08 Dec What is VWAP – Volume Weighted Average Price?
In finance, the volume-weighted average price (VWAP) is the ratio of the value of a security or financial asset traded to the total volume of transactions during a trading session. It is a measure of the average trading price for the period.
Typically, the indicator is computed for a period of one day, but it can be measured between any two points in time.
This indicator is often used as a trading benchmark by investors who aim to be as passive as possible in their execution. Many pension funds, and some mutual funds, fall into this category. The aim of using a VWAP trading target is to ensure that the trader executing the order does so in line with the volume on the market. It is sometimes argued that such execution reduces transaction costs by minimizing market impact costs. The market impact cost is defined as the adverse effect of the trader’s activity on the price of a security.
Additionally, VWAP is often used in algorithmic trading. A broker may guarantee the execution of an order at the VWAP and have a computer program enter the orders into the market in order to earn the trader’s commission and create P&L. This is called a guaranteed VWAP execution. The broker can also trade in a best-effort way and answer the client with the realized price. This is called a VWAP target execution; it incurs more dispersion in the answered price compared to the VWAP price for the client but a lower received/paid commission. Trading algorithms that use it as a target belong to a class of algorithms known as volume participation algorithms.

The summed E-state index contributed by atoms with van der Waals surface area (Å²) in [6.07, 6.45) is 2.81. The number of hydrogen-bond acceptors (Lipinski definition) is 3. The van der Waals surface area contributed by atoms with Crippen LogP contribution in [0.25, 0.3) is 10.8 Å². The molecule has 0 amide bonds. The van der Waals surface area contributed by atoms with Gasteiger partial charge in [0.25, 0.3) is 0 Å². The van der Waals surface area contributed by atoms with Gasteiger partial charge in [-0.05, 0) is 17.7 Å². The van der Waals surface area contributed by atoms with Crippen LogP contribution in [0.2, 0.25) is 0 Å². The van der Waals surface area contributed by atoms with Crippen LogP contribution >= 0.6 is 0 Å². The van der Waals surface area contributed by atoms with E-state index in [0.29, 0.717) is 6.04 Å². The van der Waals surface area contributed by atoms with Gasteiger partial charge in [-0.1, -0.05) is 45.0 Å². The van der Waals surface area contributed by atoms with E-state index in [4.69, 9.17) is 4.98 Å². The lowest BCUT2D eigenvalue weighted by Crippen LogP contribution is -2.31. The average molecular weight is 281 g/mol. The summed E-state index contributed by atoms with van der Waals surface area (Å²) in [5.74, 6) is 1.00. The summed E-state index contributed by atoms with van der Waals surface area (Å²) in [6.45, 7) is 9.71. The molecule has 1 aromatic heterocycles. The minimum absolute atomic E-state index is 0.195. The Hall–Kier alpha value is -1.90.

The first execution based on the VWAP was in 1984 for the Ford Motor Company by James Elkins, the then head trader at Abel Noser.
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